Japan is injecting another $1 trillion into its economy to protect it from the effects of the coronavirus pandemic.
Prime Minister Shinzo Abe’s government on Wednesday approved a 117 trillion yen ($1.1 trillion) relief package, doubling the amount previously committed in April.
The new measures bring the total of Japan’s stimulus spending to 234 trillion yen ($2.2 trillion) — a staggering amount equivalent to almost 40% of the annual output of the world’s third biggest economy.
The latest package includes rent subsidies for individuals, and small and medium size businesses hit hard by the Covid-19 pandemic. The government will also pay 200,000 yen ($1,860) each to front line medical workers.
Japan will issue government bonds to fund the stimulus package.
Japan’s economy was already struggling before the outbreak. Economic activity contracted late last year as the country absorbed a sales tax hike and grappled with the aftermath of Typhoon Hagibis, a powerful storm that hit the country last fall. But the coronavirus weighed heavily on the country in early 2020, pushing Japan’s economy into a recession.
The International Monetary Fund forecast last month that Japan’s GDP will shrink 5% this year.
In a sign Tokyo is preparing for widening fallout, the government also set aside 10 trillion yen ($93 billion) in reserves that can be tapped for emergency spending. Nearly 3 trillion yen ($28 billion) will be spent on vaccine research and the cash handouts to medical workers.
Japan’s move is one of the latest efforts by countries to unleash a massive amount of government spending aimed at helping households and businesses cope with the fallout from the coronavirus pandemic.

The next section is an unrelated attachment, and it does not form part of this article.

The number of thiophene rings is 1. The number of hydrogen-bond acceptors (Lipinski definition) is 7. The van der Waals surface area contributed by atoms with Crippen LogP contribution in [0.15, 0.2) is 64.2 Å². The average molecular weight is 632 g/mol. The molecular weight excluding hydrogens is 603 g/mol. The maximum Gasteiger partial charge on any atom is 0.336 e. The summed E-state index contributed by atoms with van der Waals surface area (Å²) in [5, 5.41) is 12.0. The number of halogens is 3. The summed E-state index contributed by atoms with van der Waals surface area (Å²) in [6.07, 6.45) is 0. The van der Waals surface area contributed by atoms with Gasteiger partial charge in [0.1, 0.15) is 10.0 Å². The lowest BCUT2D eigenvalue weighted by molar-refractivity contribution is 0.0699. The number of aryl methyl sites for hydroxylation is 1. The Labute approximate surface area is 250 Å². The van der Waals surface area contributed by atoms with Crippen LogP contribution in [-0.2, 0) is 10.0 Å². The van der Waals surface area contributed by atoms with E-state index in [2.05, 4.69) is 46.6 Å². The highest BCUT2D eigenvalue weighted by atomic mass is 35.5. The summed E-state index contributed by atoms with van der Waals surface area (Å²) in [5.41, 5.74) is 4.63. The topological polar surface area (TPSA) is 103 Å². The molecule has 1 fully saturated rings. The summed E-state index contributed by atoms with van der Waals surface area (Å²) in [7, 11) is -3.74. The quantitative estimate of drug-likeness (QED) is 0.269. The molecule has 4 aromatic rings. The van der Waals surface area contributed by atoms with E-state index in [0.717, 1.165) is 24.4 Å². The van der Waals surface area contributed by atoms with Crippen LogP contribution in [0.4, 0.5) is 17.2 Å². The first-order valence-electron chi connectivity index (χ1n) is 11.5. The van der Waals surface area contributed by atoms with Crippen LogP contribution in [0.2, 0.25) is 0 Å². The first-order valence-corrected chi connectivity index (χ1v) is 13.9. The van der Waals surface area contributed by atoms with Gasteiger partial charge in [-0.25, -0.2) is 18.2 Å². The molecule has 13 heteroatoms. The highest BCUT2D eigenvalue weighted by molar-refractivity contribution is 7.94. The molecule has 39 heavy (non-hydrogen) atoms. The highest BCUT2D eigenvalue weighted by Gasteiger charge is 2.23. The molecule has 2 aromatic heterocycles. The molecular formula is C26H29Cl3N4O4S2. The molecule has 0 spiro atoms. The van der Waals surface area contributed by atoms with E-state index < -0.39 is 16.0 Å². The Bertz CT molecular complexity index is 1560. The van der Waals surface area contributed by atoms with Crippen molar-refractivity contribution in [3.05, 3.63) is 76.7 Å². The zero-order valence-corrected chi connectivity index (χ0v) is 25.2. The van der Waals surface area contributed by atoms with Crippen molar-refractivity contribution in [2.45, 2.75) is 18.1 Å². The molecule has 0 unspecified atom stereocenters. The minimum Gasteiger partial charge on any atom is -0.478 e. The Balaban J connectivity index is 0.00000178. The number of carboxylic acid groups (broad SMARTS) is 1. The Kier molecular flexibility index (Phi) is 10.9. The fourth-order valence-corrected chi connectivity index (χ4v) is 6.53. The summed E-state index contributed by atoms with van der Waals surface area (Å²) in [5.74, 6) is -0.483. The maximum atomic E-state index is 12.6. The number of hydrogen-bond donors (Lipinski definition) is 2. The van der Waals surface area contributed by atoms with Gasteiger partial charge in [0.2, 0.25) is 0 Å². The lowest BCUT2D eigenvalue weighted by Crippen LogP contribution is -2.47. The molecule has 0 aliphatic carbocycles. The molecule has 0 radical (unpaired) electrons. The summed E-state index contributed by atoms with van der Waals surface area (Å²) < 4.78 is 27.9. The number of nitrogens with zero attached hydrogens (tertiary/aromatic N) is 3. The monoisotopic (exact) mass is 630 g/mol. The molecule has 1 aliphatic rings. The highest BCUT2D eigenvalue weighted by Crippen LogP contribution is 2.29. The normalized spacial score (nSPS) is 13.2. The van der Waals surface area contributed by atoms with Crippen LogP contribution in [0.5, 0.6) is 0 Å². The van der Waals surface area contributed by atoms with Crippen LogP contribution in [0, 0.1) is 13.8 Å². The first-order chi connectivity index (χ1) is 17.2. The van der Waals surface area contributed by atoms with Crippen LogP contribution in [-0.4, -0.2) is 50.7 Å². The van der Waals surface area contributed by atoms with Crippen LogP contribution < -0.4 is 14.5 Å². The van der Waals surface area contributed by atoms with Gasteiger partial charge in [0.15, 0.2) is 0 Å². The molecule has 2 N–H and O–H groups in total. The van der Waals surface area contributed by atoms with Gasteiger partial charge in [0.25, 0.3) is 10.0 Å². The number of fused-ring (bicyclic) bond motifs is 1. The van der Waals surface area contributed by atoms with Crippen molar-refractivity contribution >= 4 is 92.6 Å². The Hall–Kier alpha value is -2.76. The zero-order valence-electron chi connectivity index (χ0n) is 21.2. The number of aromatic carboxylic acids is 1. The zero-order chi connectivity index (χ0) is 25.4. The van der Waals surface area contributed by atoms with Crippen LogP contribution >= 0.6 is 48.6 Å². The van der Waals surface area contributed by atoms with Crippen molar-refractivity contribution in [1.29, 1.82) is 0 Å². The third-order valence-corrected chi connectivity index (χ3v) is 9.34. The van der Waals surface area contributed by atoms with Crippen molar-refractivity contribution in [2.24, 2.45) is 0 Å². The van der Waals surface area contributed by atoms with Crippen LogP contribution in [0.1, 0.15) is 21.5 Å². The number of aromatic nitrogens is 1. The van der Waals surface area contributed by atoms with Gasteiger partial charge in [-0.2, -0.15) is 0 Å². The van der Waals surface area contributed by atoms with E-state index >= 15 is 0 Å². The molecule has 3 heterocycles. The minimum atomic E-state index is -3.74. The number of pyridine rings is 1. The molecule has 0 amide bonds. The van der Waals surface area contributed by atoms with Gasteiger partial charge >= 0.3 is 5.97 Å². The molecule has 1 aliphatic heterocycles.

China promised last Friday to throw 3.6 trillion yuan ($500 billion) at its economy this year in extra stimulus measures as part of a bid to create 9 million jobs and blunt the impact from the pandemic. The United States passed a $2 trillion stimulus bill in March, the largest emergency aid package in history. Washington is now weighing another aid bill to spend more than $3 trillion for Covid-19 relief.
Germany, France, the United Kingdom, Italy, Spain and other major economies have also announced huge spending plans.
The flood of stimulus comes as the number of coronavirus cases continues to mount. So far more than 5.5 million cases of Covid-19 have been reported worldwide, while at least 348,000 people have died, according to Johns Hopkins University. Japan has recorded more than 16,581 confirmed cases and 830 deaths.
“The economic revival would be the first priority for my administration,” Abe said earlier this week, after he lifted the state of emergency in the country.
Business and social activities have been slowly returning for most of the nation. Museums and sports facilities opened in Tokyo this week, and schools will start with a phased approach in the coming weeks.
— Kaori Enjoji and Laura He contributed to this report.